Altech has hailed its victory in the Pretoria High Court as a of extreme significance for the whole telecommunications industry, and one that will have far-reaching implications for all users.

On Friday the Pretoria High Court ruled in favour of Altech Autopage Cellular to the entitlement of having its existing Value Added Network Services (VANS) licence converted into an individual electronic communications network service (I-ECNS) licence, enabling the group’s telecommunications subsidiary to develop and operate its own telecommunications network.
The Honourable Acting Judge Davis instituted that South African bylaw obliges the Independent Communications Authority of South Africa (ICASA) to issue network provider licenses to VANS licensees such as Altech.
Acting Judge Davis also ruled in favour of Altech’s relief that the Minister of Communications, Ivy Matsepe-Cassaburi acted beyond the scope of her statutory powers when she directed ICASA to issue I-ECNS licences to only some (as opposed to all) VANS licensees, contrary to the law.
“This is an undisputed victory not only for Altech but for the whole of the South African telecommunications industry and we are proud to have been pioneers in breaking competitive ground in what has been a long closed playing field," says Altech CEO, Craig Venter.
"Altech has long supported a competitive and impartial licensing process from ICASA. Today’s verdict serves as testimony to signal an open, transparent and level environment in telecommunications."
After having received no reply on several correspondence attempts to Icasa, in order to avoid litigation, including a letter to the Department of Communications in April of this year imploring clarification on various draft documents issued by the telecommunications regulator, Altech had no choice but to serve a high court application on the telecommunications regulator shortly after.
The Altech court application sought to obtain clarification on whether companies issued with a VANS license are automatically entitled to receive an I-ECNS licence under the Electronic Communications Act. This would allow such licence holders to develop their own telecommunications networks independently of other licensed infrastructure operators, therefore not having to operate as resellers.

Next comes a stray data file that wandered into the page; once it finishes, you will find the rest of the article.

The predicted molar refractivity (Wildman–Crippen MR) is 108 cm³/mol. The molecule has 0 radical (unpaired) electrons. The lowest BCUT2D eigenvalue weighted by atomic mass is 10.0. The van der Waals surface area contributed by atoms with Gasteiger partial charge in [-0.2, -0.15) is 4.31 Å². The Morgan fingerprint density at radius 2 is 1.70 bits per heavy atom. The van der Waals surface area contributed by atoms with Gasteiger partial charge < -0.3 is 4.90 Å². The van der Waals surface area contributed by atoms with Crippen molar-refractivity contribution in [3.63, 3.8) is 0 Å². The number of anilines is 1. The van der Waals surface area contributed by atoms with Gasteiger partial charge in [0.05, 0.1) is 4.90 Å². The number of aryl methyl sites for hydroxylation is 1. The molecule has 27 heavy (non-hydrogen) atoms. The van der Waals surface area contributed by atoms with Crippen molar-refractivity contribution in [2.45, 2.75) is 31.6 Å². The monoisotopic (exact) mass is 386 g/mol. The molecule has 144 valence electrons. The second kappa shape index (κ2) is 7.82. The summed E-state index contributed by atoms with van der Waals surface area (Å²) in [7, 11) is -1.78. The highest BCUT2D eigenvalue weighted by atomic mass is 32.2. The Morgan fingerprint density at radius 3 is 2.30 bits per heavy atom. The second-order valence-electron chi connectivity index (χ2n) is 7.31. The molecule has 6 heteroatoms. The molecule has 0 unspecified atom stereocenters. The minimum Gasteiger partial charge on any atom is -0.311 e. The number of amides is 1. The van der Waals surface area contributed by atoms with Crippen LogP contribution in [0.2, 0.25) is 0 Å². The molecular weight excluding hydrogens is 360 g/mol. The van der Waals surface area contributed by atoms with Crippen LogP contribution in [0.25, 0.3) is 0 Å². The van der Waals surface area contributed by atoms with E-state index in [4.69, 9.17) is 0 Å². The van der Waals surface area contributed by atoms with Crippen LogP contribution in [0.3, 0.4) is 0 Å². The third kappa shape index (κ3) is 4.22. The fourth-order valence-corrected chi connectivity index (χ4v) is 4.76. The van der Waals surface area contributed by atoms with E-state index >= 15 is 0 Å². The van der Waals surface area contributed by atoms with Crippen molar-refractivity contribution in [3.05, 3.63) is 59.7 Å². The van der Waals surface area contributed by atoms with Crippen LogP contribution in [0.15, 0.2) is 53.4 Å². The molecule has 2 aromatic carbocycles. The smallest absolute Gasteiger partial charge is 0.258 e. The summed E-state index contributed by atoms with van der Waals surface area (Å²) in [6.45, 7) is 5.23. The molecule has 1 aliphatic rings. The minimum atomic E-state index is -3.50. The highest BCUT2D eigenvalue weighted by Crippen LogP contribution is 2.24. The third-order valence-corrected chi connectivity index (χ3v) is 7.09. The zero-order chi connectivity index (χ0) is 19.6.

The application came after ICASA had issued various draft documents in which it stated its intentions to issue network provider licenses to only a select few of existing VANS licensees namely Vox Datapro; Internet Solutions; M-Web; Global Web Intact, and Verizon, amongst others, within a process that Altech perceived to be defective and unlawful.
Venter says" “This ruling vindicates our position in light of accusations made that Altech was delaying the process, when we actually were simply seeking clarity.
“We undertook to get clarity on a matter which at the end of the day affects the South African consumer and businesses alike in terms of having access to a wider range of telecommunications providers and ultimately seeing reduced rates in voice and data services. Given the current challenges in our country, this decision affirms our faith in the judiciary.
“Both consumers and industry experts have criticized the high tariffs of South African telecommunications services which are amongst the most expensive in the world. Altech is pleased to have played its part in reversing this trend in the medium-to-long term and we thank those supporters who have endorsed and shared our vision,” Venter adds.